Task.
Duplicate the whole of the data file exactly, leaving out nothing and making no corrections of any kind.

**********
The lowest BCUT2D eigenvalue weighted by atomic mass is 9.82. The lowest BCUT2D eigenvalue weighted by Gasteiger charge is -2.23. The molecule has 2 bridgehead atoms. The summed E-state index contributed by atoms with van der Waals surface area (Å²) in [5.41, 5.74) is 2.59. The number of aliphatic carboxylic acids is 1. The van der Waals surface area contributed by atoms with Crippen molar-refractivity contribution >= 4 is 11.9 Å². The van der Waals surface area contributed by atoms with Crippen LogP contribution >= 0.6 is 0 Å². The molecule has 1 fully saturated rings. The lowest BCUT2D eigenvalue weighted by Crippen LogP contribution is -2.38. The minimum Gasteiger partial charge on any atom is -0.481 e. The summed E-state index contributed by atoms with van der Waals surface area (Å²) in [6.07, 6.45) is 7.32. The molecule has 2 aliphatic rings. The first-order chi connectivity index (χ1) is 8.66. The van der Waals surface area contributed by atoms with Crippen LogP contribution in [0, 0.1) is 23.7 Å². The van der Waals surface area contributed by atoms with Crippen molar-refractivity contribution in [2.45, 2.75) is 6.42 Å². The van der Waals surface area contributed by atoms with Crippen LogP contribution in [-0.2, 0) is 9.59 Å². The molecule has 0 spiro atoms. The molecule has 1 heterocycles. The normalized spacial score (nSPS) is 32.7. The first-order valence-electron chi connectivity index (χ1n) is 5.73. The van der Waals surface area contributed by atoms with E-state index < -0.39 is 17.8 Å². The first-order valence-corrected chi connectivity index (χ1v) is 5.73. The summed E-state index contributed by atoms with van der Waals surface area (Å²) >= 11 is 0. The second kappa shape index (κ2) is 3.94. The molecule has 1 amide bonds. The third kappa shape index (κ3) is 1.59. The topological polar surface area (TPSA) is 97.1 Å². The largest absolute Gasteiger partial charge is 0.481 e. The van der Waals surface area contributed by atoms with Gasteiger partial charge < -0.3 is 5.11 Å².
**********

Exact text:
The lowest BCUT2D eigenvalue weighted by atomic mass is 9.82. The lowest BCUT2D eigenvalue weighted by Gasteiger charge is -2.23. The molecule has 2 bridgehead atoms. The summed E-state index contributed by atoms with van der Waals surface area (Å²) in [5.41, 5.74) is 2.59. The number of aliphatic carboxylic acids is 1. The van der Waals surface area contributed by atoms with Crippen molar-refractivity contribution >= 4 is 11.9 Å². The van der Waals surface area contributed by atoms with Crippen LogP contribution >= 0.6 is 0 Å². The molecule has 1 fully saturated rings. The lowest BCUT2D eigenvalue weighted by Crippen LogP contribution is -2.38. The minimum Gasteiger partial charge on any atom is -0.481 e. The summed E-state index contributed by atoms with van der Waals surface area (Å²) in [6.07, 6.45) is 7.32. The molecule has 2 aliphatic rings. The first-order chi connectivity index (χ1) is 8.66. The van der Waals surface area contributed by atoms with Crippen LogP contribution in [0, 0.1) is 23.7 Å². The van der Waals surface area contributed by atoms with Crippen molar-refractivity contribution in [2.45, 2.75) is 6.42 Å². The van der Waals surface area contributed by atoms with Crippen LogP contribution in [-0.2, 0) is 9.59 Å². The molecule has 0 spiro atoms. The molecule has 1 heterocycles. The normalized spacial score (nSPS) is 32.7. The first-order valence-electron chi connectivity index (χ1n) is 5.73. The van der Waals surface area contributed by atoms with E-state index < -0.39 is 17.8 Å². The first-order valence-corrected chi connectivity index (χ1v) is 5.73. The summed E-state index contributed by atoms with van der Waals surface area (Å²) >= 11 is 0. The second kappa shape index (κ2) is 3.94. The molecule has 1 amide bonds. The third kappa shape index (κ3) is 1.59. The topological polar surface area (TPSA) is 97.1 Å². The largest absolute Gasteiger partial charge is 0.481 e. The van der Waals surface area contributed by atoms with Gasteiger partial charge < -0.3 is 5.11 Å².